Man faces charge in plot to kill Bush

A Virginia man, detained in Saudi Arabia, has been returned to the US to face charges of supporting al-Qaida, and has been accused of plotting to kill President George Bush, court documents say.

    The accused allegedly discussed two options for killing Bush

    Between September 2002 and 9 June 2003, while he was in Saudi Arabia, Ahmad Umar Abu Ali

     discussed with an unidentified suspect two options for assassinating Bush, according to the 16-page indictment by a federal grand jury in Alexandria, Virginia.


    They talked about "an operation in which Abu Ali would get close enough to the president to shoot him on the street and ... an operation in which Abu Ali would detonate a car bomb", the indictment said.



    The indictment charged Abu Ali with providing material support and resources to "terrorists", intending that they would be used to assassinate Bush.


    Detention ordered


    The indictment - filed on 3 February -

    also said he meant to become a planner of "terrorist operations".


    Abu Ali, who last resided in the United States in Falls Church, Virginia, was arrested by Saudi officials on 9 June 2003, and had been held there for over a year.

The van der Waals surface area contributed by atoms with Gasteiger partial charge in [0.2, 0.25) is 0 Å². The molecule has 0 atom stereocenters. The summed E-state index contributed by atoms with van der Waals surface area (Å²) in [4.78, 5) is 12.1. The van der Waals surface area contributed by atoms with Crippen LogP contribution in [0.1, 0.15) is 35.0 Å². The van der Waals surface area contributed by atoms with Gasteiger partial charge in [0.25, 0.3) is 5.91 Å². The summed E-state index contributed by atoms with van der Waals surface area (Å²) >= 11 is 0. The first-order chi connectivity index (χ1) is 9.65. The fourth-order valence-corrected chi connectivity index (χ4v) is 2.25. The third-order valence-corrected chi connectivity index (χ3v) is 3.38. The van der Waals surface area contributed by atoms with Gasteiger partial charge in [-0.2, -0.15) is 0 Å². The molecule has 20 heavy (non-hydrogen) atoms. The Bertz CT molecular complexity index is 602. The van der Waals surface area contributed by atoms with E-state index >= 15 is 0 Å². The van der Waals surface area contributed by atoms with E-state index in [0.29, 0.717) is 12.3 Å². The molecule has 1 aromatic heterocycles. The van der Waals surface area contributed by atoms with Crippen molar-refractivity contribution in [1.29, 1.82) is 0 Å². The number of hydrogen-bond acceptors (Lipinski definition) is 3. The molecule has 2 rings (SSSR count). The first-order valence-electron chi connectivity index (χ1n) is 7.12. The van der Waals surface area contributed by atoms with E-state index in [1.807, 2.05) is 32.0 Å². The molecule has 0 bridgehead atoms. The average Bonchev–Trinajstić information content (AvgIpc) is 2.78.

"He (Abu Ali) now stands charged with some of the most serious offences our nation can bring against supporters of terrorism"

    US attorney Paul McNulty

    He arrived back in the US late on Monday.

    A court spokesman in Virginia said Ali appeared before a magistrate on Tuesday, and was ordered detained until another hearing on Thursday.


    If convicted on all of the charges, he faces a maximum sentence of 80 years in prison.

    He was charged with conspiracy to provide material support to, as well as receiving funds and services from, al-Qaida.


    Detained without trial


    "He now stands charged with some of the most serious offences our nation can bring against supporters of terrorism," US attorney Paul McNulty said in a



    In July, Abu Ali's parents filed a lawsuit saying US government officials had their 23-year-old son detained unlawfully in Saudi Arabia for more than a year without any charges.


    That case is pending before a federal judge in Washington.

    SOURCE: Reuters


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